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Markkula Center for Applied Ethics

Let the Blessings Flow: Pope Francis and Gay and Lesbian Couples

Pope Francis_Vatican The AP Interview Pope Francis LGBTQ_Photo by Andrew Medichini_Associated Press_January 24, 2023

Pope Francis_Vatican The AP Interview Pope Francis LGBTQ_Photo by Andrew Medichini_Associated Press_January 24, 2023

David E. DeCosse

Andrew Medichini/Associated Press

David DeCosse (@daviddecosse) is the director of religious and Catholic ethics at the Markkula Center for Applied Ethics, and is a regular commentator at National Catholic Reporter. Views are his own. A different version of this essay first appeared in the Catholic Agitator, the newspaper of the Los Angeles Catholic Worker, and is republished with permission. 


In his 2016 document on the family called “The Joy of Love,” Pope Francis said: “We put so many conditions on mercy that we empty it of its concrete meaning and real significance.”

Pope Francis’ comment recalled time I’ve spent working at a Catholic Worker soup kitchen on Skid Row in Los Angeles. We heard so often from the ambient culture why we shouldn’t practice the works of mercy (like feeding the hungry) because the people whom we were honored to serve at the soup kitchen were unworthy, lazy, addicted, getting over on us, whatever. It’s easy to hear today even worse being said about migrants. But more on all of that in a moment.

For now, it’s important to note that the best lens by which to understand the widely-noted December 2023 statement (in Latin called “Fiducia Supplicans”) from the Vatican authorizing Catholic priests to bless gay and lesbian couples is that it’s time to take the shackles off the gift of the greatest manifestation of divine power: God’s mercy.

That is not the way the opponents of the Vatican directive on blessing gay and lesbian unions see the matter. For them what is at stake is the truth of Catholic marriage, which is understood as only being possible between a man and a woman and not two persons of the same sex. To bless gay or lesbian couples, as these opponents see it, would confuse or contradict this truth.

But, in keeping with the vision of Pope Francis, the Vatican document on blessing steps back and takes a much bigger view. First, it says that what is at stake is the greatest truth of all: God’s infinite mercy and the role of the Church in conveying that mercy to any human being, no matter the circumstances of their lives.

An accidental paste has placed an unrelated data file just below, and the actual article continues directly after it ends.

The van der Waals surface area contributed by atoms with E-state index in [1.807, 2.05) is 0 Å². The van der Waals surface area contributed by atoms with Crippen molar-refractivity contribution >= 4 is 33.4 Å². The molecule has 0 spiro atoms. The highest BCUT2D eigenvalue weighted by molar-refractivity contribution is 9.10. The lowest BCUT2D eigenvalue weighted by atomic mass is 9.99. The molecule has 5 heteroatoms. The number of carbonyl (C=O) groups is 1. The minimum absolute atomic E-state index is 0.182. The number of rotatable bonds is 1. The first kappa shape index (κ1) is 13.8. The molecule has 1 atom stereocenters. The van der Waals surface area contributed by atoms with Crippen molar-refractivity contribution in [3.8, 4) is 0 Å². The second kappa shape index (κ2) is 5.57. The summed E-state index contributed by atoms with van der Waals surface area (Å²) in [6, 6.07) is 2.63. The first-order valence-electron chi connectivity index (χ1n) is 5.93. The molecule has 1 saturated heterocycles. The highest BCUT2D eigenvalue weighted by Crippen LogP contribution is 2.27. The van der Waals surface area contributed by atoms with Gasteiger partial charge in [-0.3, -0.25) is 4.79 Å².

Moreover, the “mercy” at stake here isn’t some trite kindness. Nor is it something we can earn. We can’t parcel it out only to the deserving according to conditions we establish from perches far removed from the messiness of life. Instead, mercy is the divine power to transform evil into good – a power that is offered to every person and that extends to every dimension of human life.

Out of this ocean of mercy many kinds of blessings flow. The Vatican document takes pains to note that the blessing envisioned for gay and lesbian couples is not one that should be understood as a blessing appropriate to marriage (though I look forward to the day when that might be so).

But the document enumerates many other occasions for blessings that the people of God seek for the trials and joys of life – a gay or lesbian couple in a hushed conversation with a priest after mass; our unhoused brothers and sisters at a makeshift shrine on a city street; migrants with bowed heads before a mural of Our Lady of Guadalupe.

Such blessings, the document says, might seek no more and no less than “to open one’s life to God, to ask for his help to live better, and also to invoke the Holy Spirit so that the values of the Gospel may be lived with greater faithfulness.” Everyone – and their partner – can get in line for the gift.

Catholic sacraments are beautiful things. But the document invites us to look at the sacramental nature of our lives outside of the specific liturgical settings of any of the seven sacraments. The myriad practices of popular religion – like blessings of every different kind – help us to see the divine presence in a thousand faces and in a thousand things.

Finally, we might consider how the Catholic Worker movement prizes voluntary poverty because it believes that such poverty enables one to see the divine abundance. Dorothy Day, the founder of the Catholic Worker movement, articulated this vision when she said: “Heaven is a banquet and life is a banquet, too, even with a crust, where there is companionship.” So let the blessings flow – on gay and lesbian couples, on soup kitchen denizens and migrants in search of a better life, on every hungry heart that longs for the touch of divine mercy.


Apr 1, 2024

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